The Best Chance Yet for Legalizing Marijuana
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It's Dec. 14 and news that the Regulate, Control and Tax Cannabis Act of 2010 has qualified for the California ballot next year has just exploded in time for the evening news cycle. I am sitting on a sofa in a nearly empty room at Oaksterdam University, filing an update to my scoop for AlterNet and waiting for a chance to speak more at length with Richard Lee, the man behind the measure.
For the better part of an afternoon I've observed -- and waited for -- Lee and his staff as they ably handle a flurry of calls from the media before disappearing into a campaign strategy meeting. It's now dark out over downtown Oakland, as Oaksterdam students gather on the sidewalk after class.
The door opens and Lee parks his wheelchair, softly lands on the couch, and starts breaking up a bit of weed for a toke. After lucrative years in the advertising and marketing industry, he has reestablished himself as a pot entrepreneur and transformed a large sliver of downtown Oakland into Oaksterdam. As a major proponent of professionalizing the marijuana industry -- Oaksterdam University is probably his biggest project in this effort -- today is a big day for Lee. "It's not a petition anymore, it's an initiative," he says with a grin, as he lights his joint.
While the campaign won't submit the nearly 700,000 signatures it collected in two short months until February (and then must wait 90 days for official confirmation of their inclusion on the November ballot), the people behind Tax Cannabis are preparing to move onto the next stage. And they do so with a degree of fanfare. Last year brought an onslaught of positive coverage of marijuana by the mainstream media. Every outlet from Fortune to Newsweek, from Rachel Maddow to CBS Morning, has dedicated ink or airtime to the subject of cannabis reform, aiding in the normalization of the most commonly used, least toxic illicit substance in America.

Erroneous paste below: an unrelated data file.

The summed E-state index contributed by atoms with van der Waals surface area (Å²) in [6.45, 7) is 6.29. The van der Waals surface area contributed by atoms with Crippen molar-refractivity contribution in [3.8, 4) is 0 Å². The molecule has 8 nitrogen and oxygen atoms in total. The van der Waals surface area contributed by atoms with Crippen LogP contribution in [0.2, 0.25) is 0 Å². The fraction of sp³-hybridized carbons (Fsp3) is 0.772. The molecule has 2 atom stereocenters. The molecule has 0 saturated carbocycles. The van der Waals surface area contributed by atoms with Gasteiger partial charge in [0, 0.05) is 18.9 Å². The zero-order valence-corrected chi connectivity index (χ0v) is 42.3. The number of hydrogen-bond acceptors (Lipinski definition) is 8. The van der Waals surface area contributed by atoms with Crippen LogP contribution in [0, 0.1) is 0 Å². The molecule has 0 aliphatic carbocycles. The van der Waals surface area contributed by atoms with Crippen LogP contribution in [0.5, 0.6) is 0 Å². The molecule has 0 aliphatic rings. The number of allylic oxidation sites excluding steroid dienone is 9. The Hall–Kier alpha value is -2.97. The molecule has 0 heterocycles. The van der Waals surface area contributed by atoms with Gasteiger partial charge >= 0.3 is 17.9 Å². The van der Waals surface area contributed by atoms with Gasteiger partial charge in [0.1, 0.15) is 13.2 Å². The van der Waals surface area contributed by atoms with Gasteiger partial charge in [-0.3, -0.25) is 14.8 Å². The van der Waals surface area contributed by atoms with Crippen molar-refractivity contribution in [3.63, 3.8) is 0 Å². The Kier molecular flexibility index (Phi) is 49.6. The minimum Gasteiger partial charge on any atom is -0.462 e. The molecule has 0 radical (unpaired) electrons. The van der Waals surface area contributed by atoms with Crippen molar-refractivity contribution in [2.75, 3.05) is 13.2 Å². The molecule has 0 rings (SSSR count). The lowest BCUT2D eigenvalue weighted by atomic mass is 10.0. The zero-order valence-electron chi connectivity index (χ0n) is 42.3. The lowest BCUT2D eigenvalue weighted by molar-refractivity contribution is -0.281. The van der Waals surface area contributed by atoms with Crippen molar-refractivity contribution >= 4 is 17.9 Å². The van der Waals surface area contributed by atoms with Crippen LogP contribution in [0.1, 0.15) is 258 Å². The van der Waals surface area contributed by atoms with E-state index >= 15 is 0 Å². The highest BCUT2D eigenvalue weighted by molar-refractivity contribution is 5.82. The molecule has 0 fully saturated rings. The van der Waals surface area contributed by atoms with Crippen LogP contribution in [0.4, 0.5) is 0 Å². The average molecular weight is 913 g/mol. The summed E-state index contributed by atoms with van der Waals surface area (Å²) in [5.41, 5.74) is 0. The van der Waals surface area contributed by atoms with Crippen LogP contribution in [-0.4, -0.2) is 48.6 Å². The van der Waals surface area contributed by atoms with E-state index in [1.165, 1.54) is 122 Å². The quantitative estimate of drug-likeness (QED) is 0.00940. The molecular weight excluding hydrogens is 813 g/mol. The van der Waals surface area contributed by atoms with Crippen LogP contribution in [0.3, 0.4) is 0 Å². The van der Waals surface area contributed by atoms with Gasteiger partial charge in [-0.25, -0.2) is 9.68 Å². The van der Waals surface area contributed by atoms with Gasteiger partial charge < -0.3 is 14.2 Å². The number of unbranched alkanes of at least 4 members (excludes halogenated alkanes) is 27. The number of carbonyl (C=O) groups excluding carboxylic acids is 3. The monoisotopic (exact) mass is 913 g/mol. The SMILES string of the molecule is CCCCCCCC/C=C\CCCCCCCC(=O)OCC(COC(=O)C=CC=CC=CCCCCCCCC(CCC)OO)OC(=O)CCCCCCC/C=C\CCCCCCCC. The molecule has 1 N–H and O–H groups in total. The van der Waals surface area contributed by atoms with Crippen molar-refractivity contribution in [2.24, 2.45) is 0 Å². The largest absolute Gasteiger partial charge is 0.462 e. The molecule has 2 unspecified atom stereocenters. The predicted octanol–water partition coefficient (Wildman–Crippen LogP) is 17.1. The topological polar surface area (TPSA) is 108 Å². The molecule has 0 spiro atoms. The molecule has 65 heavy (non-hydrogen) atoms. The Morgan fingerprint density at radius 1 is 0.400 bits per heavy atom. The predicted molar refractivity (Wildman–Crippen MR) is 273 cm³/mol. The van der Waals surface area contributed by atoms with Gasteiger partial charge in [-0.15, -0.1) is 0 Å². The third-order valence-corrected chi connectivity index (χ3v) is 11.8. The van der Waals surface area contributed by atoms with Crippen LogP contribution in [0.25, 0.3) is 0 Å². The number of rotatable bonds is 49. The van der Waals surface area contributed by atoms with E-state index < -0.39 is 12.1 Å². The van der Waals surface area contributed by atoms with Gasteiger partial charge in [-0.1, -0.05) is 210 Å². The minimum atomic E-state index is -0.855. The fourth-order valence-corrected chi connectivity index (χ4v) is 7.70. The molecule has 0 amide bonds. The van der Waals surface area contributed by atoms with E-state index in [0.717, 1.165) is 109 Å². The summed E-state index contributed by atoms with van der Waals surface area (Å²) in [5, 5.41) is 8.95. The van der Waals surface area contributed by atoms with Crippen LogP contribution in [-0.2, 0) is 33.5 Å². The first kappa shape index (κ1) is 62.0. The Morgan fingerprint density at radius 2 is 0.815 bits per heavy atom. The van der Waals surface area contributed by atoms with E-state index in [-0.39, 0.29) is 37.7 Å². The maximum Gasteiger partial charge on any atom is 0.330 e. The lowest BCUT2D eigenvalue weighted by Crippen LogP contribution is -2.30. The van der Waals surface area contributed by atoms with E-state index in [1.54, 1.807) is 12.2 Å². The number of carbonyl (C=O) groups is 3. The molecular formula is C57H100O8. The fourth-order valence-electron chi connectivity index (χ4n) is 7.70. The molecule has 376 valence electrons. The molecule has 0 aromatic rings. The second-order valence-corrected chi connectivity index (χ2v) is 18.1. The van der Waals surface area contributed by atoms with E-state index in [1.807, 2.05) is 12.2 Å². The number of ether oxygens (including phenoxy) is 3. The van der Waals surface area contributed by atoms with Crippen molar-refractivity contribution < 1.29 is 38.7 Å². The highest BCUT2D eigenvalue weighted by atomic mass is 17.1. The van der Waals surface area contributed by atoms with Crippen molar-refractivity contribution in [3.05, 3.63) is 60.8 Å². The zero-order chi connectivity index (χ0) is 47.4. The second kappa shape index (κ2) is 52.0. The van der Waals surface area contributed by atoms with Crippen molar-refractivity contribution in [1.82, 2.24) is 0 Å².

This, in addition to the colossal budget crisis in California, has Lee convinced that 2010 may be the year for marijuana legalization. "Our initiative will catch up with the reality of what's already going on," he says. "There's a lot of variables out of our control -- say, what the economy does next year. But in general our theory is that the more people talk and think about the issue, the more we win them over."
Tax Cannabis is betting that the time is ripe for a public education campaign around ending marijuana prohibition, although the learning curve remains steep among some.
Later that night at the campaign's Broadway headquarters, I watch Dale Sky Clare, an administrator at Lee's Oaksterdam University, wrap up an interview with a local TV news affiliate.
Clare marvels at the reporter's remark that Tax Cannabis "looks like a real campaign."
Well, it is.
The winds of marijuana change are upon us. You can smell it -- literally and figuratively -- throughout California, where weed has been legalized for medical use since 1996. Proposition 215 succeeded due to the efforts of those who advocated the compassionate use of marijuana for patients with chronic diseases such as cancer and AIDS, but it's common knowledge that you can obtain medical marijuana for less serious afflictions like menstrual cramps, or in the case of a graduate-school student I know, thesis anxiety.
Because so many can and do consume marijuana legally, it's no wonder Lee believes his measure, which would tax and regulate marijuana for adults 21 and over, will merely be catching up to a reality already in place.